The finding of an appendix in a femoral hernia sac is a rare entity which is often diagnosed intraoperatively. It is important to differ between de Garengeot hernia and Amyand hernia which is characterized by a vermiform appendix in an inguinal hernia sac. The incidence of this also rare entity is 1 % [3,4]. Amyand hernia is more often reported in men whereas de Garengeot hernia is more often observed in postmenopausal women [5]. Femoral hernia has a higher risk of incareation (5-20%) because of the narrow and rigid ring [6]. Because of the anatomy of the vermiform appendix de Garengeot hernia is more often on the right side. It is uncertain whether the incarceration of the appendix in tight ring of the femoral hernia leads to appendicitis or appendicitis comes first and afterwards it comes to a migration to the femoral hernia [8,10]. Therefore, it is discussed that appendicitis in a femoral hernia could prevent the abdominal cavity from infection and because of this fact the clinical findings are not obvious for appendicitis [11].

Diagnosis of a de Garengeot hernia is difficult. Most patients present with a painful swelling in the right groin. Other reported symptoms are bowel symptoms such as nausea or vomiting. Duration of the symptoms can extremely differ. There are reported cases with a duration of symptoms of months [17]. Laboratory investigation shows leukocytosis in 67 % and an elevated level of CRP in 83 % [5]. Also, in CT and ultrasound the diagnosis is challenging with better findings in CT diagnosis. Ultrasound can reveal bowel contents in the hernia sac while CT scan can show a low-lying caecum with a tubular structure inside the femoral hernia. CT-scan can also show intramural air density in an incarcerated hernia sac indicating intestinal involvement. CT scan has a 98 % sensitivity and specify for diagnosing or excluding appendicitis within a hernia sac [7,12,13].

Because de Garengeot-hernia is a rare entity there is no standard treatment. Therapy includes appendectomy and hernia repair with or without mesh. Open and laparoscopic procedures are described whereupon the laparoscopic way is still controversial [14].

Most reported procedures are open femoral hernia repair und appendectomy through the peritoneal sac. The classically approaches are Lockwood’s infra-inguinal, Lotheissen’s trans-inguinal and McEvedy’s high approach [15]. A laparoscopic appendectomy followed by totally extraperitoneal femoral hernia repair (TEP) was first described in 2013 [16]. Laparoscopic appendectomy followed by transabdominal preperitoneal hernia repair (TAPP) as we performed is also described in several cases [18,19]. The choice of treatment depends on the surgeon and the performance of the patient.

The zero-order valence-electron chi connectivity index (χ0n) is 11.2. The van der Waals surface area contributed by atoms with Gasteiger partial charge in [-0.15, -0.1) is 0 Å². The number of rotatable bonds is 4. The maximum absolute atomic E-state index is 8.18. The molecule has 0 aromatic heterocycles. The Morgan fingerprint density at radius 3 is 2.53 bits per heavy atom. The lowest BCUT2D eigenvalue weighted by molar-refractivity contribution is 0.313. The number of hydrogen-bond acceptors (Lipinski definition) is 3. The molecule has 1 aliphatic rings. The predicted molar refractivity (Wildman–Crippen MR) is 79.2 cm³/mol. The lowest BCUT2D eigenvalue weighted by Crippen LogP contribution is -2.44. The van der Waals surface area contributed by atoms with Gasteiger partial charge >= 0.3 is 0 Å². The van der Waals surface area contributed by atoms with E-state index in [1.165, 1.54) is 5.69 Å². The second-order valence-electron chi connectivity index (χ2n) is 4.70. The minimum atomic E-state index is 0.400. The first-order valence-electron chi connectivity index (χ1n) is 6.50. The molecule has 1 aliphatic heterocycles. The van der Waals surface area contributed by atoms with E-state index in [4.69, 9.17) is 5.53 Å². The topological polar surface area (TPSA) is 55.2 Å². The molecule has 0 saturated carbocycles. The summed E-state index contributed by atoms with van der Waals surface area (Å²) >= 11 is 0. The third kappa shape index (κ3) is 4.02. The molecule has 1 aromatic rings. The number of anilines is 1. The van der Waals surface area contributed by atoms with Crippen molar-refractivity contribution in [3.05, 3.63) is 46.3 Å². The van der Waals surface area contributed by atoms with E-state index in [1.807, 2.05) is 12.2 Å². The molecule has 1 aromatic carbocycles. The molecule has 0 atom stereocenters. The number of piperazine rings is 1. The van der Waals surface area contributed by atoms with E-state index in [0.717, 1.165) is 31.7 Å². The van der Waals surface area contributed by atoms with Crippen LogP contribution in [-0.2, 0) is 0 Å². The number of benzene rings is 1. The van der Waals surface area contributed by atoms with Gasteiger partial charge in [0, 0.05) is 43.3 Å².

In our presented case the exact diagnosis was made intraoperatively as in the most reported cases [20]. We decided to do laparoscopy under the diagnosis of an incarcerated ovary or an incarcerated fallopian tube in a femoral hernia. Therefore, laparoscopic repair is described by Soeta et al. [21]. Intraoperatively we made the diagnosis of an incarcerated vermiform appendix in a right femoral hernia. Because appendicitis was mild and because there were no signs of peritonitis we decided to do laparoscopic appendectomy following transabdominal preperitoneal hernia repair (TAPP). Because the peritoneum is closed with a suture after the mesh is placed in the preperitoneal space there is no contact between the mesh and the abdominal cavity. Therefore, this approach seems a good technique also in presence of appendicitis.

Because preoperative diagnosis of de Garengeot hernia is difficult we recommend doing diagnostic laparoscopy in case of nonspecific abdominal pain and suspicion of appendicitis or incarcerated femoral or inguinal hernia. In case of a de Garengeot hernia and in absence of a perforation of the appendix laparoscopic appendectomy followed by transabdominal preperitoneal hernia repair with a mesh is possible. This procedure includes the benefit of laparoscopic operations as fast recovery and small incisions. In case of peritonitis laparoscopic appendectomy is also possible with hernia repair afterwards or with an additional open inguinal approach.

Conclusion